World Stocks Turn Higher as Investors Eye Fed Decision

A man walks past an electronic stock board showing Japan’s Nikkei 225 index at a securities firm in Tokyo on Tuesday. (AP Photo/Eugene Hoshiko)

World stocks turned higher in European trading hours on Tuesday as investors looked ahead to a slew of central bank decisions, including the Federal Reserve, which was expected to raise interest rates.

KEEPING SCORE: Germany’s DAX rose 0.2 percent to 13,146 and the CAC 40 of France gained 0.4 percent to 5,410. Britain’s FTSE 100 was up 0.3 percent at 7,472. Wall Street looked set for a steady start, with S&P 500 futures up 0.1 percent and Dow futures 0.2 percent higher.

FEDERAL RESERVE: The Fed is expected to lift short-term interest rates by 0.25 percent on Wednesday, the third interest-rate hike by the central bank this year. While inflation has remained low, the central bank has seen a path to gradually raise rates as the economy and labor market have strengthened. The European Central Bank and the Bank of England will have policy announcements on Thursday, but neither is expected to change rates, leaving the focus on their economic forecasts.

ANALYST VIEWPOINT: Mizuho Bank writes in a commentary that “2018 might be a year that interest rates normalization can finally proceed apace, not only in the U.S., but also the rest of the world,” adding, “The risk is that further policy normalization in the U.S. or eurozone could either draw capital away from economies that cannot follow the normalization cycle, or prompt some correction in housing prices for those that do follow.”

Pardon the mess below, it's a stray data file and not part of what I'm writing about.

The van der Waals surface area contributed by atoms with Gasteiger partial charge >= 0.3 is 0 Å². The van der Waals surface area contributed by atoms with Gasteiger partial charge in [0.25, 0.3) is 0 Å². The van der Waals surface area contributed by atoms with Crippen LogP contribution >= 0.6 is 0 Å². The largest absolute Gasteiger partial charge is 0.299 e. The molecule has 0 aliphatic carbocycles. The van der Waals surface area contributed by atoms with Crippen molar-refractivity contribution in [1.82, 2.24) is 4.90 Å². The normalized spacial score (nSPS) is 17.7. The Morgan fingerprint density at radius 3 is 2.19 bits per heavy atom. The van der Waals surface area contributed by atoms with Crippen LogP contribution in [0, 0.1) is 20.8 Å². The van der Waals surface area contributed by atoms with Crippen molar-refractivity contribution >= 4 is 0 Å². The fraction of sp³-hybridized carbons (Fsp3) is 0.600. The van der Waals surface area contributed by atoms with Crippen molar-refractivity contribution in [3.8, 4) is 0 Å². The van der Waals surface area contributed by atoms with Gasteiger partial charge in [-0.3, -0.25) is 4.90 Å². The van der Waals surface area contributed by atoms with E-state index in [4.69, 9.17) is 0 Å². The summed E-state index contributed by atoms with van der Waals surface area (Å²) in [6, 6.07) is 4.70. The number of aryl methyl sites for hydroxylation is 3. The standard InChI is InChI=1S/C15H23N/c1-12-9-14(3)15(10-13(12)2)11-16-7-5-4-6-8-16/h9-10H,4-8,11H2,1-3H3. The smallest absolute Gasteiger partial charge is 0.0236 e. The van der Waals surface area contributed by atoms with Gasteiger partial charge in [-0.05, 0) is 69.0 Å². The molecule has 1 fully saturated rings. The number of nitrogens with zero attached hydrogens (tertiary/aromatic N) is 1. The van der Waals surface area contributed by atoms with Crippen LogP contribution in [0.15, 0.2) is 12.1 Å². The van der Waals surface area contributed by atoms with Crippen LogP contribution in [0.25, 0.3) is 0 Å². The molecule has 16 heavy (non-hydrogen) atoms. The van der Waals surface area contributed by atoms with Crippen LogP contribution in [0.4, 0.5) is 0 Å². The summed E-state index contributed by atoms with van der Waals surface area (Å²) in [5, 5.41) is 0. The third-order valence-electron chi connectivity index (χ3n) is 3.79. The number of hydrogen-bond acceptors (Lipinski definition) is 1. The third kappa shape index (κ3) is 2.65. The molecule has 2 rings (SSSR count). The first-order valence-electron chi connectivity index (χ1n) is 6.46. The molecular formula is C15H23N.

CHINA: Investors are watching for details from an annual economic planning conference in Beijing that will set the pace for reforms and growth in the world’s second-largest economy. The state-run Xinhua News Agency reported Friday that President Xi Jinping told fellow leaders that the focus should shift to quality of life and improve innovation and competitiveness. Worries over possible moves to curb property market speculation were overshadowing trading on Tuesday.

THE DAY IN ASIA: Japan’s Nikkei 225 index lost 0.3 percent to 22,866.17 while South Korea’s KOSPI dropped 0.4 percent to 2,461.00. The Hang Seng index in Hong Kong shed 0.6 percent to 28,793.88. The Shanghai Composite index shed 1.3 percent to 3,280.81. The S&P ASX 200 added 0.3 percent to 6,013.20, but India’s Sensex dropped 0.7 percent to 33,222.91. Other regional markets were mostly lower.

BITCOIN: Bitcoin futures rose on their first day of trading on a major U.S. exchange, with the first-ever futures contract gaining 20 percent to close at $18,545, according to data from Cboe Global Markets. The price of an actual bitcoin has soared since it began the year below $1,000 and was at $17,083 as in European trading on Tuesday, according to Coindesk.

ENERGY: Energy prices rose on reports of the shutdown of a pipeline that brings in oil and gas from the North Sea. Brent crude, the international standard for oil, climbed 90 cents to $65.59 per barrel, having earlier hit $65.69, its highest since 2015. It added $1.29 the day before. Benchmark U.S. crude gained 45 cents to $58.44 per barrel in electronic trading on the New York Mercantile Exchange. It advanced 63 cents on Monday.

CURRENCIES: The dollar edged down to 113.49 Japanese yen from 113.55 yen late Monday. The euro fell to $1.1764 from $1.1770.